The first nose has the advantage that it falls on a blank slate. Only gradually does one follow the personally established smelling and tasting routines, but the first impression is often of a striking directness. Where I often have "rum" in my nose, I already know that the wood was very active there (e.g. with Kavalan etc.). Why the lead here: Because this is where the first nose screams "Cognac". And even the second or third time I would blindly bet on something like this: Fins Bois rather than Grande Champagne, rather light, but with oak spice, but little rancio. So with a typical fruitiness, but with small notes that convey age. But even if it were a cognac, the impression is less than 34 years old.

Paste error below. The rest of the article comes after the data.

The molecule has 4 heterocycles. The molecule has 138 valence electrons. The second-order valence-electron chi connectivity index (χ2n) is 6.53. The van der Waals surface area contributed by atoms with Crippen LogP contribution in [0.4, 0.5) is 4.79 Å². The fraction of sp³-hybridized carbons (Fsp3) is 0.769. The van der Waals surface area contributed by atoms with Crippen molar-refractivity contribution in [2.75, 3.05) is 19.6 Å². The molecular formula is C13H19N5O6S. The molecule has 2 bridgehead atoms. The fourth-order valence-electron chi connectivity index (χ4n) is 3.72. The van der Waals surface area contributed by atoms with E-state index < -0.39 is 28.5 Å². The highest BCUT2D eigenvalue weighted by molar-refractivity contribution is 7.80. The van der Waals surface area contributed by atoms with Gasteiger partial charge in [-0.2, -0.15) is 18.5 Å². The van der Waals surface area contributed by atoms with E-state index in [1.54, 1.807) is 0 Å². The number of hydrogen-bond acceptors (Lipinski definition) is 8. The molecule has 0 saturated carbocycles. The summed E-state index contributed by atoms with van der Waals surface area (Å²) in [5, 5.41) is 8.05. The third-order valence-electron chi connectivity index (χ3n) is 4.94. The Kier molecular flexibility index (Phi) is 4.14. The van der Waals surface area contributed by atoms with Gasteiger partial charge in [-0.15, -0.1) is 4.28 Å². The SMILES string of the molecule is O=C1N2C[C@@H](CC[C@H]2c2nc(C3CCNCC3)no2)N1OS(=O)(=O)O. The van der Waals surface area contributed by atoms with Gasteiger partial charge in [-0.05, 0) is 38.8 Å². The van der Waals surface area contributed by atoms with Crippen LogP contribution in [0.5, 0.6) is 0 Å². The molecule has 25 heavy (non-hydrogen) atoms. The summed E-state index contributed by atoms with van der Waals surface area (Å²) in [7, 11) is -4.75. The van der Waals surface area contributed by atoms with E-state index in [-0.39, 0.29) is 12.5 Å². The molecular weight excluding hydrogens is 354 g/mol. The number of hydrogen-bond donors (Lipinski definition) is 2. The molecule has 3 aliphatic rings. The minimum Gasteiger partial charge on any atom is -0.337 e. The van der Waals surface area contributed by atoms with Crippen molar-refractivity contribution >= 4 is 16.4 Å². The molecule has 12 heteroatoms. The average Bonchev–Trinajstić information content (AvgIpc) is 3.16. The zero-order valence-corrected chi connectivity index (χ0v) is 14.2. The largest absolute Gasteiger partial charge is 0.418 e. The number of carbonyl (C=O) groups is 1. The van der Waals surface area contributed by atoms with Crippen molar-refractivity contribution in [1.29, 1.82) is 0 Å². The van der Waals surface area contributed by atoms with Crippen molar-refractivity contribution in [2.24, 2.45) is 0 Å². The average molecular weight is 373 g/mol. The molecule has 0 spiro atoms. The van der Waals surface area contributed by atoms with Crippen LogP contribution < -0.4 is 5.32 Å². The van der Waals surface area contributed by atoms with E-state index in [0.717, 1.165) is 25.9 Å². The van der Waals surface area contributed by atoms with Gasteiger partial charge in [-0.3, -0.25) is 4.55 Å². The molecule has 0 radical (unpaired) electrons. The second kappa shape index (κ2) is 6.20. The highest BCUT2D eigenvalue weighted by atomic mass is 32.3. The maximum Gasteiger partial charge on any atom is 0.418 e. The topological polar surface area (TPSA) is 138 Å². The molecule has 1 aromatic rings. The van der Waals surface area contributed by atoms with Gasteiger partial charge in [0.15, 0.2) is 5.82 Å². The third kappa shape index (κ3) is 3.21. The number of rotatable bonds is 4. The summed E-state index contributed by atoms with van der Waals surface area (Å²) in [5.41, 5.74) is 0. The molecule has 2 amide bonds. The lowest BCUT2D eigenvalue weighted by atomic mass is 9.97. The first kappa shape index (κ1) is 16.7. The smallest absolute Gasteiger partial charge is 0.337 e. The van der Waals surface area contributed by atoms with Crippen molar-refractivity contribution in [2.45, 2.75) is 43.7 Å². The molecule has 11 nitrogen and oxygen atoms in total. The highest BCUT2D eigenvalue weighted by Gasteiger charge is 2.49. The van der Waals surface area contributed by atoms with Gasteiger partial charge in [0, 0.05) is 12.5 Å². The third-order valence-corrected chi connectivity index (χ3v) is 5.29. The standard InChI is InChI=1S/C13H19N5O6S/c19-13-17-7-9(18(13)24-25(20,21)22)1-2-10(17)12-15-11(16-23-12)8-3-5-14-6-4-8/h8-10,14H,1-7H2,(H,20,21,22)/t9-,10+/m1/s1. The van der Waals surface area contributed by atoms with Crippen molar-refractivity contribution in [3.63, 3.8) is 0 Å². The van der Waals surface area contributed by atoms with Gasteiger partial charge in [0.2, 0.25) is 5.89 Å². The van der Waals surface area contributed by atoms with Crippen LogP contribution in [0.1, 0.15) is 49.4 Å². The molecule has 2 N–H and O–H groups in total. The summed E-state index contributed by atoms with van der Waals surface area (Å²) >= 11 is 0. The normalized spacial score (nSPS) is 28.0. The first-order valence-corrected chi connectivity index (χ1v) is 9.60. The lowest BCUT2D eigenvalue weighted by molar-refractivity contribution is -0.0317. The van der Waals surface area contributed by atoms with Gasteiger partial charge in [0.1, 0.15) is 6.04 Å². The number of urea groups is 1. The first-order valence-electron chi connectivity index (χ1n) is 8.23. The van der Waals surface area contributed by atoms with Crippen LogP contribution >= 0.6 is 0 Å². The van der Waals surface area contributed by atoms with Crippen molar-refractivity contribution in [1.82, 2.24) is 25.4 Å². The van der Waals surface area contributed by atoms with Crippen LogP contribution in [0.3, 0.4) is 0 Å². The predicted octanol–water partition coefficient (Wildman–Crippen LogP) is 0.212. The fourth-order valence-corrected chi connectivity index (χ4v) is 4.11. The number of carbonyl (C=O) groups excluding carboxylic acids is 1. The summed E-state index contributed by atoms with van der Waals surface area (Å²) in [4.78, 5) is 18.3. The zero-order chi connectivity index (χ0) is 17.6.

M Soft, but voluminous entry, much more body than the nose would suggest. Light fruits, subtly tropical, melon, peach, the oak comes very slowly, increases, but when you think it's about to get bitter, the tingling stops - very pleasant. Of course, the low percentages make it very drinkable and chewable.
As in the initial taste, plus honey and vanilla bean, a slight bitterness spreads, but everything is very harmonious.
Without a doubt a very good malt. For Bruichladdich, an experience from a bygone era that has nothing to do with what has been in the bottles for 10-15 years. The filigree character, which unfortunately was drowned far too often in wine casks because the whisky didn't have enough "punch", is only rarely revealed. But the striking thing is: if you like this taste experience, you are in good hands with many cognacs. Not the heavy oak boards, but where the grapes can still get through.